My route is known as the Classic Camino Experience on the French path (Camino Frances) walking from Sarria to Santiago de Compostela at the end of the Camino. Santiago de Compostela is a wonderful UNESCO world heritage city.
This is the most populated town on the French Way and a popular starting point for many pilgrims. Sarria has a rich architectural heritage, including an early Gothic 13th century church, O Salvador (The Saviour), and the Convent of A Madalena, founded as a pilgrim hospital in the 13th Century, by Italian Monks. I am also keen to enjoy many of the local dishes. Sarria is famous for a meat stew called Cocido and egg Freixos served with cream and honey.
This town was built next to a Roman bridge over the Minho River; however, in the 1960’s when the river was dammed to create a reservoir, the most historic buildings were moved brick by brick and reconstructed–including the main church, Church of San Juan of Portomarin. If a town of only a few thousand can do this, there is hope for Christchurch (my city in New Zealand) to rebuild its cathedral brick by brick after the 2011 earthquake.
This is where two separate paths, the French way and the Camino Primitivo link up, just like the marks on the scallop shell. In 1320, a castle was built; however, in 1467, during a fight for power against the Archbishop Alonso 11 Fonseca, the walls of the village and the castle were destroyed.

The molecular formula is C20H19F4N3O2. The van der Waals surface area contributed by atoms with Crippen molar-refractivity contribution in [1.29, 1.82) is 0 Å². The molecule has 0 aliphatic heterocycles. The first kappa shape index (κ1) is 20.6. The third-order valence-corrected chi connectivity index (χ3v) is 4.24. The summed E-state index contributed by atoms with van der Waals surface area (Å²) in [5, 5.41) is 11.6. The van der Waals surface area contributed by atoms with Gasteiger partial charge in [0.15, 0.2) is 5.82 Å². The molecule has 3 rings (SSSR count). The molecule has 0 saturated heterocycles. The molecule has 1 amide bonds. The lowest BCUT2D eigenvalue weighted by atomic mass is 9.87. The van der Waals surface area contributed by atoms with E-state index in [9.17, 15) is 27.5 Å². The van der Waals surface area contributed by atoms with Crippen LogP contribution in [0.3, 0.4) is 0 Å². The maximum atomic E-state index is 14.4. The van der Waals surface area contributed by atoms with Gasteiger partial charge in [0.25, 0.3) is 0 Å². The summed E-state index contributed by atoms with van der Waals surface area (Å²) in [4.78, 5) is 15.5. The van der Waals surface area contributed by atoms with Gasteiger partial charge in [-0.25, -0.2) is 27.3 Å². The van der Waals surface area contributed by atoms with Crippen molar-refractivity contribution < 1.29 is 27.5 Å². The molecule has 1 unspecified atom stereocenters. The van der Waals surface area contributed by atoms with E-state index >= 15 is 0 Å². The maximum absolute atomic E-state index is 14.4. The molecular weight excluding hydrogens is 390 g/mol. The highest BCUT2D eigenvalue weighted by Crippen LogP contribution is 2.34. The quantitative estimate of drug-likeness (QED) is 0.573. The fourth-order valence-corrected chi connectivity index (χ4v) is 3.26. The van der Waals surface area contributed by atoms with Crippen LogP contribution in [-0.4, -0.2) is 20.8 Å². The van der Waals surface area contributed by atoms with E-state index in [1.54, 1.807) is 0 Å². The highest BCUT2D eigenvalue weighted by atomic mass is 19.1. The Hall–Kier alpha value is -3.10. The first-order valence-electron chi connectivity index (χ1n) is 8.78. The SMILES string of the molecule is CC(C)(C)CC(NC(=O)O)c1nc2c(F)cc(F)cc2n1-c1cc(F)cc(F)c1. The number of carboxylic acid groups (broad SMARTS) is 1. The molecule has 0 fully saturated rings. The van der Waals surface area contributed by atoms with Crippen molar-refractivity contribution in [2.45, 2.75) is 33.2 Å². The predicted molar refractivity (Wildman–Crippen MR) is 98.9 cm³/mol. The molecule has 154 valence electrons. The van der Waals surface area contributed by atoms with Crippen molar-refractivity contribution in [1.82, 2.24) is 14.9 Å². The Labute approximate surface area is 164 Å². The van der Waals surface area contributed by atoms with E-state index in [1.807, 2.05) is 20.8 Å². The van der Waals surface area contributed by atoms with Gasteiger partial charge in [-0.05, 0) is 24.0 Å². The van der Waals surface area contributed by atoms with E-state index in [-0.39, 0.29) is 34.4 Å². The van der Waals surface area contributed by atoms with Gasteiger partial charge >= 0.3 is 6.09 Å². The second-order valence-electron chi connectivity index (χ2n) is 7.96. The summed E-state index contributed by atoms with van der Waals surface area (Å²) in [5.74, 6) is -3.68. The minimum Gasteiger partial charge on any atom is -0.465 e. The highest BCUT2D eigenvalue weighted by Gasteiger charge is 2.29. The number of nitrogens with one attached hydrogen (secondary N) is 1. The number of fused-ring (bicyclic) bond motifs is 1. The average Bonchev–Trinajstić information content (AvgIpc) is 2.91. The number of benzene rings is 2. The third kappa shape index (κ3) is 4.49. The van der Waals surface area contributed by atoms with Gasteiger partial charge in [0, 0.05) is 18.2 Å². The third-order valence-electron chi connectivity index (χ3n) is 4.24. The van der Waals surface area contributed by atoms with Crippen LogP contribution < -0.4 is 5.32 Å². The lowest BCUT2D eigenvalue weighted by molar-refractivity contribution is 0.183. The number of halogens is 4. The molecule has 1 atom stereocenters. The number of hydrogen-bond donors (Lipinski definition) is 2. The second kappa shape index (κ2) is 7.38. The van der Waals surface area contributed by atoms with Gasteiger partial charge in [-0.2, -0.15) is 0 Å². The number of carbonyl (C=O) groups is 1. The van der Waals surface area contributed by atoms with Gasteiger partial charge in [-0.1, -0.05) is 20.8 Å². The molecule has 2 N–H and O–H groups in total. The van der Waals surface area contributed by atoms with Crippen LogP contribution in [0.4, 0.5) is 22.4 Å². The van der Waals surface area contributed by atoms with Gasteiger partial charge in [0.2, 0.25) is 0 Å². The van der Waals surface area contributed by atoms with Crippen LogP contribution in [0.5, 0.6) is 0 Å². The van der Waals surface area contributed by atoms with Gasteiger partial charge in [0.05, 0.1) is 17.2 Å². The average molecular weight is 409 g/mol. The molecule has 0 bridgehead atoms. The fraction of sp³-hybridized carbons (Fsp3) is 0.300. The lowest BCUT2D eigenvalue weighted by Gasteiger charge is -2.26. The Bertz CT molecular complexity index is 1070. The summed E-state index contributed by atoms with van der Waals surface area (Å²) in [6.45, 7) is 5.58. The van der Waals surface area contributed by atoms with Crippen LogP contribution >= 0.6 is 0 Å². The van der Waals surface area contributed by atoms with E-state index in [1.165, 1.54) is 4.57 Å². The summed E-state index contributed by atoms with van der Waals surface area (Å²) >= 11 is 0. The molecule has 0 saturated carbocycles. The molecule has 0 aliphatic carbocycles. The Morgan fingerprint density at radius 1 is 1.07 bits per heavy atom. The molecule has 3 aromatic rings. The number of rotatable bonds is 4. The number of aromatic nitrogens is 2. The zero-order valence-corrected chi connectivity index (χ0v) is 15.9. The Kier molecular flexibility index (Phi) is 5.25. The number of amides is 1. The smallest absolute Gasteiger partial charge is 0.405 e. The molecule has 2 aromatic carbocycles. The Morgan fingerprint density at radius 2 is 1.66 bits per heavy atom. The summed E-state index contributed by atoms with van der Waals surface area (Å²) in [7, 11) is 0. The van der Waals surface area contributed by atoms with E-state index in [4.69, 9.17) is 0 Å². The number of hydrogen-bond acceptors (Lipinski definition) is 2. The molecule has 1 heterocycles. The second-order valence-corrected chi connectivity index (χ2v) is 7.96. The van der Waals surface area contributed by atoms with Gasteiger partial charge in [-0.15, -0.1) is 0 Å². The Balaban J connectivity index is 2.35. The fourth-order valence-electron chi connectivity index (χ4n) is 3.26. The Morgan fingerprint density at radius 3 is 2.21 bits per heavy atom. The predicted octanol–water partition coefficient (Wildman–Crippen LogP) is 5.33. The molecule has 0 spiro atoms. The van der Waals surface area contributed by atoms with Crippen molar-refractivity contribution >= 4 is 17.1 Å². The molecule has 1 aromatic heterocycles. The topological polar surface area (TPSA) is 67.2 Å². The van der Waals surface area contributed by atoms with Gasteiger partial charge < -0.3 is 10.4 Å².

Famous for Polbo á Feira” (literally meaning fair style octopus), a traditional Galician dish. After the octopus is cooked it is sprinkled with coarse salt, olive oil and sweet and spicy paprika (pimento). It is customarily served on wooden plates with bread. Tradition suggests it needs to be eaten with a young Galician wine and not water. When in Rome? I will follow tradition and test it out!
This region is famous for having the most cows per person in the whole of Galicia. Coming from Canterbury, New Zealand, with its large dairy industry of 1.3million cows to about 500,000 people, I wonder whether we have more cows per capita. I should feel right at home here.
The current population are mostly of Basque extraction. As we know from studies of DNA, they were the first inhabitants of Ireland! It will be interesting to see if I can see any familiar looks from my Irish side of the family.
As would be expected, it is also famous for cheese, a pointy-shaped cheese, Queixo de Tetilla (meaning the little breast). Since I am raising money to preserve breasts, through Breast Cancer Research, I will be trying this cheese. Eat, Walk, Pray for a cure!!
This is a small village with an old fort
Santiago de Compostela
What a better place to end my journey than St James’s field of stars, now the site of a beautiful cathedral to honour St James. In 1985, the city’s old town was designated a UNESCO World heritage site and over 100,000 pilgrims travel to the city each year from points all over Europe and other parts of the world. This pilgrimage has been the subject of many books, television programmes, and films and now my blog!
These are the main places I hope to visit.
Cathedral of Santiago de Compostela
Pazo de Raxoi – City Hall and office of the President of Galicia
Colexiata de Santa Maria do Sar – 12th century
Baroque Abbey de San Martin Pinario- 16th Century
University of Santiago de Compostela
Centro Galego de Arte Contemporanea
Parque de San Domingos de Bonaval
City of Culture of Galicia designed by Peter Eisenman
Parque de Carlomagno
Convent and Church of San Francisco – 17th Century